In a paper published 27 July , researchers from MIT reported successful tests in mice with a new drug that holds the promise of being a cure to all viruses. The drug, DRACO (Double-stranded RNA Activated CaspaseOligomerizer), works as a “broad-spectrum” antiviral, killing virus-hijacked cells by targeting double-stranded RNA produced in the viral replication process. DRACO proved successful against all 15 viruses tested “including rhinoviruses that cause the common cold, H1N1 influenza, a stomach virus, a polio virus, dengue fever and several other types of hemorrhagic fever.” We may expect results from cell trials against AIDS within the next 12 months.DRACO is but one broad-spectrum therapeutic being developed as part of a project called PANACEA (Pharmacological Augmentation of Nonspecific Anti-pathogen Cellular Enzymes and Activities) headed by Dr. Todd Rider, senior staff scientist in MIT Lincoln Laboratory’s Chemical, Biological, and Nanoscale Technologies Group.I met with Dr. Rider in the food court of the MIT co-op bookstore early on a weekday. He had already finished tending to his mice and, after we chatted, he rose to declare that he off to do “real work”… writing grant proposals to keep his research alive.
Could you give us a broad overview of the Panacea project?
Sure. We’ve come up with a broad-spectrum antiviral that we call DRACO, Double-stranded RNA Activated Caspase Oligomerizer (I love acronyms), and it’s basically designed to detect any long double stranded RNA, so we’ve created chimeric proteins where one end will detect the chimeric RNA — the double-stranded RNA — and then the other end will trigger apoptosis, or cell suicide. So the net effect is that these DRACO molecules can go inside all the cells in your body, or at this moment, inside all the cells in a mouse, and if they don’t find anything, then they don’t do anything. But if they find a viral infection, if they find a viral double-stranded RNA, then that will activate the back ends to trigger cell suicide, and that will kill the infected cell. That terminates the infection.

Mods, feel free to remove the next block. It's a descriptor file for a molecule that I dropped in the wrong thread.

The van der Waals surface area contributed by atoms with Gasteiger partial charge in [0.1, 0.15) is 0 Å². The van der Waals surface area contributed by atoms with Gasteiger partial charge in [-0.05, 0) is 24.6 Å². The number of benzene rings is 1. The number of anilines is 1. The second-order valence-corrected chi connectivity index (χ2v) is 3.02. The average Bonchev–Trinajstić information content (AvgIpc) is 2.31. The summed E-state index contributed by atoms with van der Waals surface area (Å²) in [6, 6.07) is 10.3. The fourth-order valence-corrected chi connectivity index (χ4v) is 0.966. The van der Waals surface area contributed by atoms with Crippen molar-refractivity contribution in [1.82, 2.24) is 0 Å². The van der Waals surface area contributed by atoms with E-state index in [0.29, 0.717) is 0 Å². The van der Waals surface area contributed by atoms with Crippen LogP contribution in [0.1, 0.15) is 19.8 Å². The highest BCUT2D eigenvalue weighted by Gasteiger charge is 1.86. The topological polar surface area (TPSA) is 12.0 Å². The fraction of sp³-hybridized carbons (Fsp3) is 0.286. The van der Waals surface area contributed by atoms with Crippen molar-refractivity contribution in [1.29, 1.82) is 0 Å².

So there wouldn’t be a difference between DNA Viruses and RNA Viruses?
It works with both. We’ve tested it on both. All known viruses make double-stranded RNA, and that’s true from the literature and also true from our experiments. So here (indicating illustration) the viruses we tested included a couple DNA viruses, and it worked quite nicely against those. Others in the literature are also known to make quite a bit of double-stranded RNA. Other DNA viruses, like pox viruses and herpes viruses, also make double-stranded RNA.
Has it been tested on each family of virus?
It’s been tested on these families of viruses so far (indicating paper). There are a gazillion viruses, so we’re working our way through them as quickly as we can. It’s been tested on several very different families so far.
My understanding is that viruses usually kill the cell anyway, but retroviruses usually do not. I don’t know how viruses cluster. Are there any odds at all that there would be a retrovirus that clusters too tightly in a certain organ where it [triggered cell death by DRACO] would cause a lesion?
Virtually all viruses will kill the host cell on the way out. Of the hand-full that don’t, your own immune system will try to kill those infected cells. So we’re really not killing any more cells with our appraoch than we already have been. It’s just that we’re killing them at an early enough stage before they infect and ultimately kill more cells. So if anything this limits the amount of cell death.
So that’s not really a legitimate fear.
It shouldn’t be.
How far along are you and how far away are you from human trials?